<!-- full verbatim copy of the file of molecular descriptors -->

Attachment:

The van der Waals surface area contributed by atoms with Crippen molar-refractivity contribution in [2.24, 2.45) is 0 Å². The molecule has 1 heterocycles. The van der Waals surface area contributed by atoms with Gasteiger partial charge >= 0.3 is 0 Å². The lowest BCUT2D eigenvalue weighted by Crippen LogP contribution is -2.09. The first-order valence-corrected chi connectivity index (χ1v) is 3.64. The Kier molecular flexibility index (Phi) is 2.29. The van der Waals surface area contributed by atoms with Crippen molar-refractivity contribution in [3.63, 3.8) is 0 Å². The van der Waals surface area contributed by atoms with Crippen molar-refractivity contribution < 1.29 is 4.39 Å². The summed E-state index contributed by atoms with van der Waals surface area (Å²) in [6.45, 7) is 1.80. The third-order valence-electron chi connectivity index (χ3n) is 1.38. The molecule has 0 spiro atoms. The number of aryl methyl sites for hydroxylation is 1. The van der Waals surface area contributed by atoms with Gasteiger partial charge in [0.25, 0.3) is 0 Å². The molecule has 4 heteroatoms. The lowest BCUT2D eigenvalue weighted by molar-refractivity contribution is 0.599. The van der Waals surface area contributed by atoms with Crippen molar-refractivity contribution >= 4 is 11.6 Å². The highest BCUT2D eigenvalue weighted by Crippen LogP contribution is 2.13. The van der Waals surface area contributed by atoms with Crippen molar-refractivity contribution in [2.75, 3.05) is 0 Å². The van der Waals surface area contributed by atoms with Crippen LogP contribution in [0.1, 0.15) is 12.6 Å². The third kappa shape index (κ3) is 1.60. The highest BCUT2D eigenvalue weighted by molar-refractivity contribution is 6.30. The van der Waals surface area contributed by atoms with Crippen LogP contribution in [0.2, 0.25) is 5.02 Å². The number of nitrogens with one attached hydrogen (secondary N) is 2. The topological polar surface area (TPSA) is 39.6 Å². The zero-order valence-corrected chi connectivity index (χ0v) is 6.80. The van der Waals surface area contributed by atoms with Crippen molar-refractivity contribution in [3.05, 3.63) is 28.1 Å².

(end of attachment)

The van der Waals surface area contributed by atoms with Crippen molar-refractivity contribution in [2.24, 2.45) is 0 Å². The molecule has 1 heterocycles. The van der Waals surface area contributed by atoms with Gasteiger partial charge >= 0.3 is 0 Å². The lowest BCUT2D eigenvalue weighted by Crippen LogP contribution is -2.09. The first-order valence-corrected chi connectivity index (χ1v) is 3.64. The Kier molecular flexibility index (Phi) is 2.29. The van der Waals surface area contributed by atoms with Crippen molar-refractivity contribution in [3.63, 3.8) is 0 Å². The van der Waals surface area contributed by atoms with Crippen molar-refractivity contribution < 1.29 is 4.39 Å². The summed E-state index contributed by atoms with van der Waals surface area (Å²) in [6.45, 7) is 1.80. The third-order valence-electron chi connectivity index (χ3n) is 1.38. The molecule has 0 spiro atoms. The number of aryl methyl sites for hydroxylation is 1. The van der Waals surface area contributed by atoms with Gasteiger partial charge in [0.25, 0.3) is 0 Å². The molecule has 4 heteroatoms. The lowest BCUT2D eigenvalue weighted by molar-refractivity contribution is 0.599. The van der Waals surface area contributed by atoms with Crippen molar-refractivity contribution >= 4 is 11.6 Å². The highest BCUT2D eigenvalue weighted by Crippen LogP contribution is 2.13. The van der Waals surface area contributed by atoms with Crippen molar-refractivity contribution in [2.75, 3.05) is 0 Å². The van der Waals surface area contributed by atoms with Crippen LogP contribution in [0.1, 0.15) is 12.6 Å². The third kappa shape index (κ3) is 1.60. The highest BCUT2D eigenvalue weighted by molar-refractivity contribution is 6.30. The van der Waals surface area contributed by atoms with Crippen LogP contribution in [0.2, 0.25) is 5.02 Å². The number of nitrogens with one attached hydrogen (secondary N) is 2. The topological polar surface area (TPSA) is 39.6 Å². The zero-order valence-corrected chi connectivity index (χ0v) is 6.80. The van der Waals surface area contributed by atoms with Crippen molar-refractivity contribution in [3.05, 3.63) is 28.1 Å².